PHOENIX - The Southwest border would get 1,000 new Border Patrol agents and 160 new Immigration and Customs Enforcement officers if Congress approves a request by President Obama for an extra $500 million for security.
The president said that is on top of his previous decision to put 1,200 National Guard troops along the Southwest's border with Mexico.
Details of the plan, released Wednesday, also include new customs officers - the people at border crossings - and two new unmanned aerial vehicles to help monitor border activities. Currently, three UAVs operate along the entire Southwest border.
In his letter to Congress, the president said he actually wants to spend $600 million to secure the Southwest border and enhance federal border protection, law enforcement and counternarcotics activities.
Another $100 million, the president said, would come out of the budget for the "virtual fence" project, which has been halted while the Department of Homeland Security determines if it actually could ever work.
The White House also said a separate $100 million of lower-priority projects for Homeland Security will be "repositioned" in the budget to replace and repair fences along the Southwest border.
The $135 million for the 1,200 National Guard troops being sent to the border will come out of "existing resources" in both the Department of Defense and the Department of Homeland Security.
The details about the president's budget request came just days before White House officials are scheduled to brief Arizona Gov. Jan Brewer on the president's plans to improve border security. They are scheduled to meet with the governor on Monday.
Nothing in Obama's letter to Congress provides specifics on where Obama intends to put those Guard troops, a detail that Brewer also hopes to get on Monday.
The governor said the president told her during their June 3 face-to-face meeting a "majority" would be placed in Arizona, although there has been no confirmation from the White House.
Obama, in his letter to Congress, is urging quick action on his funding proposal.
"This request responds to urgent and essential needs," the president wrote. "Therefore I request these proposals be considered as emergency requirements."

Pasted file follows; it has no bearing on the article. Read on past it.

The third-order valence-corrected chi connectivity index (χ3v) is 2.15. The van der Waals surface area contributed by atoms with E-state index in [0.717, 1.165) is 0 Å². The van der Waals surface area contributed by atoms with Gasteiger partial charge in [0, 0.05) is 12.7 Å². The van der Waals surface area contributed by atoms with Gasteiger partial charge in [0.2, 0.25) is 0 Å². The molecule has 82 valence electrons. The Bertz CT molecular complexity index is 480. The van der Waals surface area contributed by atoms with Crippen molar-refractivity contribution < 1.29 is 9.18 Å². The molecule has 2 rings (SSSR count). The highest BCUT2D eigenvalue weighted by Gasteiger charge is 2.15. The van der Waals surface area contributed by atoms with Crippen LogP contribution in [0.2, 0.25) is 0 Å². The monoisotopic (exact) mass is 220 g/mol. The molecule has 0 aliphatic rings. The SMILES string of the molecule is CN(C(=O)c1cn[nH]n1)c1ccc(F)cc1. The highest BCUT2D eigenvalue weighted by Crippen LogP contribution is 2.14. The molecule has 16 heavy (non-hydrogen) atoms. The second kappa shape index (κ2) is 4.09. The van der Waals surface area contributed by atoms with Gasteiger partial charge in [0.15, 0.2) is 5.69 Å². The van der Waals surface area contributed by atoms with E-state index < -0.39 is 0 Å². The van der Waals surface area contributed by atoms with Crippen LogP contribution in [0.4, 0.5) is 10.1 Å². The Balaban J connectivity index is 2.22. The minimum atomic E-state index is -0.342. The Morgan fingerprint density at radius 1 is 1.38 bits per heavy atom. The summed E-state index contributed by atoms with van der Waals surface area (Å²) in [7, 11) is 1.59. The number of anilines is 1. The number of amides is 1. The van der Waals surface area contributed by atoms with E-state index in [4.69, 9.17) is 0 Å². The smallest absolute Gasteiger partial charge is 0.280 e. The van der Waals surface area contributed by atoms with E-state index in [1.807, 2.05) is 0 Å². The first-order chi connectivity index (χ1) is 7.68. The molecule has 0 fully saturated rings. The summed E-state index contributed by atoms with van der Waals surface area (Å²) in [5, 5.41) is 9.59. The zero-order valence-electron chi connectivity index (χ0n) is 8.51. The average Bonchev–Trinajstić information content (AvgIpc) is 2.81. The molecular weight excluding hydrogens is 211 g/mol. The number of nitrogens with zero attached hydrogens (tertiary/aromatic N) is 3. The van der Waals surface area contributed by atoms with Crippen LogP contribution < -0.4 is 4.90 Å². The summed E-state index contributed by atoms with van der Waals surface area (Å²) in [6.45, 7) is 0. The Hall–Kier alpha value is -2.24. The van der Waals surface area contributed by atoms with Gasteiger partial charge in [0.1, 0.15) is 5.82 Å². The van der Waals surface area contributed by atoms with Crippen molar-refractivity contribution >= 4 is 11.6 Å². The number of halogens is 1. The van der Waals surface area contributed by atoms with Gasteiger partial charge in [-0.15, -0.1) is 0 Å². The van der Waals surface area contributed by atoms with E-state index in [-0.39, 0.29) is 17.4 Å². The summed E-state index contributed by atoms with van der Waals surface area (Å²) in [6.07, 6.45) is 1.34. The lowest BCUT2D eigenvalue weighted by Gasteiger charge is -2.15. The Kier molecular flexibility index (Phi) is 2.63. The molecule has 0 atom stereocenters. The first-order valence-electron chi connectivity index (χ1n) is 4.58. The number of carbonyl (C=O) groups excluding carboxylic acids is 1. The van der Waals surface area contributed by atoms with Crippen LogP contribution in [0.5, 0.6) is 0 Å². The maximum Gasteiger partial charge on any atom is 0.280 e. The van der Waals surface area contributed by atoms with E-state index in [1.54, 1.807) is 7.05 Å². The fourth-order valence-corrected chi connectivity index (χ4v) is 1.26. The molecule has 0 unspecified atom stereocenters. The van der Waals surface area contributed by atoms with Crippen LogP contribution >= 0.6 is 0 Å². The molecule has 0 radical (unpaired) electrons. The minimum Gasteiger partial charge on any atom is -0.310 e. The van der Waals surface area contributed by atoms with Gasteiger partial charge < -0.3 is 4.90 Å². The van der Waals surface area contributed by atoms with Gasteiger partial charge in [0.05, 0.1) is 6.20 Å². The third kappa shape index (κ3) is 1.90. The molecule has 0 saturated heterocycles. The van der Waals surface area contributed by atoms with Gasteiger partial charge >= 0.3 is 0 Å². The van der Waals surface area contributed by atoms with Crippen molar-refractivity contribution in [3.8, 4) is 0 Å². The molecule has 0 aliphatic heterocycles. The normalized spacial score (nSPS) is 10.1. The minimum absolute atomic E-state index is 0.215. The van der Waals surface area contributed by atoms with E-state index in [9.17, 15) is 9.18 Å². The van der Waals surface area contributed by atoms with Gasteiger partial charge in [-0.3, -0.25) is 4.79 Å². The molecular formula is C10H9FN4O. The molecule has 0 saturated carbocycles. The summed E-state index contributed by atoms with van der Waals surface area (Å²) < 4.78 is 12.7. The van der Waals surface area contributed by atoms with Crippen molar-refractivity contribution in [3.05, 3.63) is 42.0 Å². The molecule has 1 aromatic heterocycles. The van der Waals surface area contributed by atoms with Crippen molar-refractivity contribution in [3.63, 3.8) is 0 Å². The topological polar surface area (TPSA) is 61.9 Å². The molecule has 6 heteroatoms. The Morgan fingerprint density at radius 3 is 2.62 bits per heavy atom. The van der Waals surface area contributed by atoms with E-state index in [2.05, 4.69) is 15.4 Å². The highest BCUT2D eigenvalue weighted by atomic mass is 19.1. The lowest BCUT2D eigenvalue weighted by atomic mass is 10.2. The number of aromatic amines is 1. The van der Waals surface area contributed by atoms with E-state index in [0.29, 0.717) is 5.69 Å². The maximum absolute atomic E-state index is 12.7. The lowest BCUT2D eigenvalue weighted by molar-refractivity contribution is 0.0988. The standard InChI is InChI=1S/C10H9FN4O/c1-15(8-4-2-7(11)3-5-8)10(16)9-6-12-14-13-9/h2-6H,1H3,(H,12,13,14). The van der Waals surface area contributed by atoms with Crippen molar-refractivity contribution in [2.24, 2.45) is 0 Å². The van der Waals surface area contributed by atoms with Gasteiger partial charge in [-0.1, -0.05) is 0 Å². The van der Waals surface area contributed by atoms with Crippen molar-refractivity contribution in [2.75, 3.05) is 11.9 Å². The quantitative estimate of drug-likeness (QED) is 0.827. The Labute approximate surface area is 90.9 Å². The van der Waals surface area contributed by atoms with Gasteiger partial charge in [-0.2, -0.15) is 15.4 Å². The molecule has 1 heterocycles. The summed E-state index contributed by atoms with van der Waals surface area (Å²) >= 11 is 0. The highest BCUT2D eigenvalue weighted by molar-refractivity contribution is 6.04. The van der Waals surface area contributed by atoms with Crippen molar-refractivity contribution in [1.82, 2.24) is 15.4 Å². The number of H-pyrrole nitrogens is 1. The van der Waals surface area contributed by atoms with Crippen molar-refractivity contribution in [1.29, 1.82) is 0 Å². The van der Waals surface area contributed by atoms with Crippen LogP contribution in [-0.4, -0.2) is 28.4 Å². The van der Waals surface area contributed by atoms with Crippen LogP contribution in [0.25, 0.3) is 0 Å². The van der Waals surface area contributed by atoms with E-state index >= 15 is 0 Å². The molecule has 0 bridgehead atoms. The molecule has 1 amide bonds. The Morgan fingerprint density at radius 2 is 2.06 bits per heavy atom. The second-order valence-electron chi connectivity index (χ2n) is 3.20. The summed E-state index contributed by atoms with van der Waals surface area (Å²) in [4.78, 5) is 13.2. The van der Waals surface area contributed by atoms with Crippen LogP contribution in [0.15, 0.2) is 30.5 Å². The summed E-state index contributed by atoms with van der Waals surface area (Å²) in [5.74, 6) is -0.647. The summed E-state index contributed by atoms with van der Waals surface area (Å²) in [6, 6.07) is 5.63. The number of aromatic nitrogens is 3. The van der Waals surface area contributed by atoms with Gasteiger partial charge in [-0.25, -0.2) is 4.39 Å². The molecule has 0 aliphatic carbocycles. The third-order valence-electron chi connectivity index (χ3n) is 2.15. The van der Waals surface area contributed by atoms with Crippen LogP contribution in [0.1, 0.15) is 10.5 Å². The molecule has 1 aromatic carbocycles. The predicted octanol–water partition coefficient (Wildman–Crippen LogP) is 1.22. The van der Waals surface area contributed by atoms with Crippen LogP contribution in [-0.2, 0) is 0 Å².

How quickly Congress will act remains unclear.
Republicans, including Sen. John McCain of Arizona, have criticized Obama's plans, calling them too small a response to the situation.
McCain said he wanted 6,000 National Guard troops, with half of them in Arizona. He also said Arizona alone needs 3,000 new Border Patrol agents.
In a statement, McCain press aide Brooke Buchanan said Wednesday that the announcement shows "it appears that the Obama administration has finally realized that the border is not 'secure' as some administration officials have stated." She called the programs a good start but said they are "only a fraction of what is needed to secure the border."
Homeland Security says there already are 20,000 Border Patrol agents, double the number of 2004. About 85 percent of these agents are on the Southwestern border.
Not all the money Obama wants would be going directly to Homeland Security.
The plan calls for $201 million for the U.S. Department of Justice to hire new agents for the Drug Enforcement Administration and provide them with equipment support. Those funds also would finance the hiring of new attorneys and immigration judges, as well as new jails to house "criminal aliens."
And some of the money would help Mexico, at least indirectly, with the U.S. providing support by analyzing DNA and ballistics, and providing technical assistance.
The federal response to the border comes in the wake of passage of an Arizona law that is designed to help crack down on illegal immigration, set to take effect on July 29. It mandates that if police officers stop anyone for any reason, they also must check his immigration status if there is "reasonable suspicion" the person is not in this country legally. Illegal immigrants also could be charged with violating state trespass laws.
Five separate federal court lawsuits already have been filed challenging various provisions of the law, and Obama has directed U.S. Attorney General Eric Holder to review the law to determine its constitutionality.